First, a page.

Gardening, after hunting, gathering and one more well known activity, is one of the world’s oldest professions. It is practiced by novices and professionals alike.
Gardens come in all sizes from the pot of herbs on the back steps to the farm environment, although as the site gets bigger, gardening morphs into farming.
Gardens and the time spent in them produce many benefits, perhaps the least discussed is learning. A garden can be sued to teach the basic skills of literacy and numeric and once those have been mastered the door is wide open.
Let’s consider math; to get something growing in a garden, it is necessary to plant either seeds or plants; in order to do that, it is essential to know what their requirements are. This information is either written on a seed pack or other printed source.
The seed pack lists the depth at which the seed must be planted, how far apart the seeds must be placed and to get it right, it is wise to measure these distances. It is also necessary need to know the size of the garden and how much space each plant requires so you can calculate the number of plants you can place in each plot. There is more than math and language literacy skills one can develop by gardening, there are the personal or lifestyle skills that will help you make your way through the world. Patience is a lesson gardeners must learn early. Plants to not grow instantly, no matter how much you will them to grow, time will pass before they do.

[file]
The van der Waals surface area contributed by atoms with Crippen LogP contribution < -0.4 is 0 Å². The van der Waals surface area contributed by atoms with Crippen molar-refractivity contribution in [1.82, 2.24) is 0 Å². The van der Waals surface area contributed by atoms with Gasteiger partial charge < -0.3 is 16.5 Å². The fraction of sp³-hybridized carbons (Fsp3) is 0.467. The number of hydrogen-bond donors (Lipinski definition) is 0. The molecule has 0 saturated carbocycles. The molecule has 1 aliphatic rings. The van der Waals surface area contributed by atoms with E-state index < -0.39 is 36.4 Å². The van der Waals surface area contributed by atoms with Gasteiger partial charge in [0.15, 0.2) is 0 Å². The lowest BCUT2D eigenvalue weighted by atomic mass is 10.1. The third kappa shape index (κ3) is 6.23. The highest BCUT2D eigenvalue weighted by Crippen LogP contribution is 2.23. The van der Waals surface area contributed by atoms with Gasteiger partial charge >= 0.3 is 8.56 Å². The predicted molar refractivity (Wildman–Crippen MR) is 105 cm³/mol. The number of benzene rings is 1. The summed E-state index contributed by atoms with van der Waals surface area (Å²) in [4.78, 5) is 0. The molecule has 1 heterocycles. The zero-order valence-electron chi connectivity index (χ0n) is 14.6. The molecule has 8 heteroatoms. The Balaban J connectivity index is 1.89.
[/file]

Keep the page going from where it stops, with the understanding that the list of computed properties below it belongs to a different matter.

The successful gardener will understand the role that pollination plays in the growth process and come to know the many pollinators who help the garden grow; without them, no flowers, vegetables, or fruit will appear. An appreciation for spiders and earthworms as well as bees, evolves.Formal school is important; however, it is wrong to dismiss the value that the practical experience of growing things gives. School gardens are a must, but, parents, if at all possible must involve their children in the gardening chores. The time spent will pay huge dividends as the years pass.
I wrote the following in a earlier article:
“Unfortunately, formal schooling seems to remove the wonder from the process and reduce it to rote, repetition, right and wrong. Learning demands experimentation and experiments are attempts to discover something.”
Time in the garden will renew that wonder.